The CV system is a complex arrangement of arteries, capillaries, veins, and a central organ or the heart that works systematically to circulate blood throughout the body. It is a critical system that drives the transportation of vital resources and signals to different areas in the body, including oxygen, carbon dioxide, vitamins, minerals, neurotransmitters (for platelet aggregation), insulin, and NO [10]. The eNOS isoenzyme can interact with the cardiovascular system by regulating signal relay and resource allocation. However, the exact mechanism delineating this relationship with nociception remains unknown. For example, reduced function or bioavailability of the eNOS isoenzyme is linked to increased risk of essential hypertension, preeclampsia, diabetic nephropathy, retinopathy, migraine, and erectile dysfunction in humans [11]. As noted, reduced eNOS expression produces several deleterious effects; however, eNOS upregulation can result in homeostatic dysregulation as well [12]. Overexpression in the rostral ventrolateral medulla (RVLM) is positively correlated with hypotension and bradycardia. Both pathologies are preceded by altered neurotransmitter levels, namely increased levels of inhibitory gamma amino-butyric acid (GABA) and decreased levels of excitatory glutamate [12]. Upregulation of eNOS may be a result of stress caused by the release of acetylcholine (ACh), bradykinin, histamine, and 17β-estradiol-mediated phosphorylation [13].

2. Endothelial Nitric Oxide Synthase and Nociception

Nociception, or more commonly known as pain, is a sensation that also involves an emotional component. The International Association for the Study of Pain (IASP9) offers the following definition of pain: “An unpleasant sensory and emotional experience associated with actual or potential tissue damage or described in terms of such damage” [14]. Researchers have previously published an extensive review regarding the role of nNOS isoform on CV responses elicited during mechanically, heat-, and cold-induced changes in mean arterial pressure (MAP) and heart rate (HR) using a model of anesthetized rat [9]. Briefly, the alterations in CV responses due to pain are dependent on the type of pain, intensity of pain, involvement of specific nociceptors, neural pathways, and the involvement of various neurotransmitters or receptors [15]. It has been widely studied that the eNOS system interacts with the ventrolateral medullar (VLM) and PAG to modulate pain. Moreover, several brain regions such as the RVLM, the caudal ventrolateral medulla (CVLM), and the dorsolateral periaqueductal gray matter (dlPAG) play differential roles in integrating and modulating CV responses during pain [13]. Manipulating NO concentrations within the dlPAG or medulla oblongata affects the glutamatergic and GABAergic pathways during nociceptive experiences triggered by thermal (heat/cold) stimuli but not mechanical stimuli or pinch/pressure [16]. Past studies demonstrate that dysregulation of all NOS isoforms (nNOS, eNOS, inducible NOS (iNOS)) can significantly alter the experience of pain. For example, overproduction of NO by all NOS isoforms may result in neuroprotective or neurotoxic impacts mediated through the generation of reactive oxygen waste products (peroxynitrite) [17]. Subsequent chain reactions with carbon dioxide (CO2) can induce the destruction of neurons by way of oxidizing lipids, denaturing polypeptides, and destabilizing structural bases in DNA [17].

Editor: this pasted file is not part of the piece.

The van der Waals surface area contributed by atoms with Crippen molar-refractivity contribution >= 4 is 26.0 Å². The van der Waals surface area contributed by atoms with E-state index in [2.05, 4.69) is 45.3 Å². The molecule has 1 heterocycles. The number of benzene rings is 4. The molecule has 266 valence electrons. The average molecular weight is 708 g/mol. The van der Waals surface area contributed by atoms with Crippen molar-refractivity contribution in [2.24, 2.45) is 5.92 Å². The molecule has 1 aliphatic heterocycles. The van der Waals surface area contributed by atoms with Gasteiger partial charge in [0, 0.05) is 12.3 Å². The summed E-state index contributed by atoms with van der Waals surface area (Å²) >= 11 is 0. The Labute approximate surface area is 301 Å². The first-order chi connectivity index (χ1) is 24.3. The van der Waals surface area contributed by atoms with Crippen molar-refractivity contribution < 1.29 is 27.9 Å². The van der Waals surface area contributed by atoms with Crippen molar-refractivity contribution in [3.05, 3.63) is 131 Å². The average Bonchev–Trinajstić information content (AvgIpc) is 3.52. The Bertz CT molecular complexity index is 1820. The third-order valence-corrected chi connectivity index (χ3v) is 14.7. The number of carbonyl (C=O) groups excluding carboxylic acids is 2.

While substantial evidence regarding the involvement of nNOS and iNOS in producing neuropathic pain has been uncovered, the relationship between eNOS and nociception remains unexplored due to their complicated and irregular interactions [9]. Undoubtedly, NO is implicated in both pro-nociception as well as anti-nociception [18]. Several studies find inconsistent results regarding the effect of arginine bioavailability on the pain status of the participants. One such study evaluates this relationship in both chronic and acute pain conditions related to sickle cell disease (SCD) [19]. The reduced NO from SCD-related hemolysis and oxidative stress is noted to result in endothelial dysfunction during experiences of vaso-occlusive pain [19]. This dynamic is consistent throughout varying participant demographics, including adults and children. Another study appraises the eNOS-nociceptive pathway in rats with chronic post-ischemia pain (CPIP) through norepinephrine-induced nociception and vasoconstrictor hypersensitivity [20]. Chronic post-ischemia pain (CPIP+) rats and control rats received intradermal injection of either vasopressin or the eNOS inhibitor (N5)-(1-Iminoethyl)-L-ornithine dihydrochloride (L-NIO), and their nociceptive responses were compared [20]. Nociceptive responses were produced at significant levels (p < 0.01) in rats injected with L-NIO, suggesting that eNOS-facilitated vascular dilatation may attenuate pain responses [20]. Please see Figure 2 for the proposed mechanism.